Of all the hoses a cooling system possesses, the upper radiator hose is the one that is most likely to fail as you are driving. Coolant will gush from the cooling system through a hole in the hose, causing the engine to overheat quickly. You will be forced off the road to await a tow truck. You can avoid this by carrying the following emergency-repair equipment in your vehicle:
- Roll of two-inch duct tape
- Utility knife outfitted with a new blade
- Upper radiator hose repair kit (available from auto supply stores)
- Two plastic one-gallon containers filled with water
- Flashlight outfitted with fresh batteries to be used if a hose fails at night
- Heavy work gloves
- Eye protection
1. The moment you get a whiff of the strong, pungent odor that characterizes escaping coolant, pull off the road and turn off the engine.
2. Put on work gloves and eye protection, and open the hood.
3. Wrap several layers of duct tape around the tear in the hose to stem the loss. You will have no problem finding the split in the hose. You will see coolant coming out of it.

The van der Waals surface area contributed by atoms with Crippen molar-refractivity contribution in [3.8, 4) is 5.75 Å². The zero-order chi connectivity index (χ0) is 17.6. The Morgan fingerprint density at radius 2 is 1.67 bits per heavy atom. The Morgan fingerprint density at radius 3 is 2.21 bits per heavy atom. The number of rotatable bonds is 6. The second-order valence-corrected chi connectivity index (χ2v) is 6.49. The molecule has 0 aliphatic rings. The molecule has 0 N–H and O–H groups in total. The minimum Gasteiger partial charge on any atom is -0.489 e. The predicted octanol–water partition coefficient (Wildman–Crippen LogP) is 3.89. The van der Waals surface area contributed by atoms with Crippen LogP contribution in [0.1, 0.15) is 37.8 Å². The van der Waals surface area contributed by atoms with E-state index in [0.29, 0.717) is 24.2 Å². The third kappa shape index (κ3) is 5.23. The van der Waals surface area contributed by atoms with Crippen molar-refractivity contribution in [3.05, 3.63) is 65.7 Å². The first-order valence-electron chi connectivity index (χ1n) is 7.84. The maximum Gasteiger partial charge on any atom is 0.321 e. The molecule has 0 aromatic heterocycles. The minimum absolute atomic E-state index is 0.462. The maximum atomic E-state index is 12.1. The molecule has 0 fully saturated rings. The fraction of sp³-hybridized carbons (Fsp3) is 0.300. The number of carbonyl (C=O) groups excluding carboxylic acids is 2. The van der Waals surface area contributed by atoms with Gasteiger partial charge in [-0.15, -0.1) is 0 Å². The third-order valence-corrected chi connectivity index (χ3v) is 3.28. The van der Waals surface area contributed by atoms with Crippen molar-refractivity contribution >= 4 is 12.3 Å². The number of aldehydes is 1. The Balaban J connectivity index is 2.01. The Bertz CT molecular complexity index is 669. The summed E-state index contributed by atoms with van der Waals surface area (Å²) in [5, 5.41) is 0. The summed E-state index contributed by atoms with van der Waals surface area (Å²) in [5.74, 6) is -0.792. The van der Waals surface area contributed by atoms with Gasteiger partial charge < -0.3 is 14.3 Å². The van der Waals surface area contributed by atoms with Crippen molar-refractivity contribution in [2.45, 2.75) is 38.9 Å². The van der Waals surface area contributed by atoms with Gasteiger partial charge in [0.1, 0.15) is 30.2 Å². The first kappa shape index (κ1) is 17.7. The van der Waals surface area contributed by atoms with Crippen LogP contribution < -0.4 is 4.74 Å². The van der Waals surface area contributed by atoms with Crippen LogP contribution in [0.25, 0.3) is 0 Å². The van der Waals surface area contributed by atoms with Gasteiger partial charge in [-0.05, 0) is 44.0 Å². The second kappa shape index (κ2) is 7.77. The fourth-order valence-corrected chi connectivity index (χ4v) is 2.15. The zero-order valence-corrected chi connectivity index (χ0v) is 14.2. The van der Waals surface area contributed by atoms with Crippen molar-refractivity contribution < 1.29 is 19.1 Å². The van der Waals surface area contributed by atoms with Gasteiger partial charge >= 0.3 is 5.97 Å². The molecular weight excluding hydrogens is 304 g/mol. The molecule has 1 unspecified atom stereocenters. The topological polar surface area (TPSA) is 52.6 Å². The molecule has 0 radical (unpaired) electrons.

4. If you are again forced off the road, wait about 30 minutes for the cooling system temperature to get low enough so you can work without being burned. Use the utility knife to splice the hose at the split. Cut away enough so you can slip the coupling in the repair kit onto the hose.
5. Place the clamps in the repair kit on the coupling.
6. Attach the coupling to the two parts of the hose.
7. Position and tighten the clamps to lock the coupling and hose together.
8. Remove the radiator cap by pressing it down and turning until the cap hits the stop. Wait a few seconds for any pressure still in the cooling system to relieve itself before pressing down on the cap and turning it again to take it off.
9. Pour water from the plastic containers into the radiator until it reaches the top of the radiator filler neck.
It is now safe to continue your trip. However, at the first opportunity replace the hose and fill the radiator with antifreeze.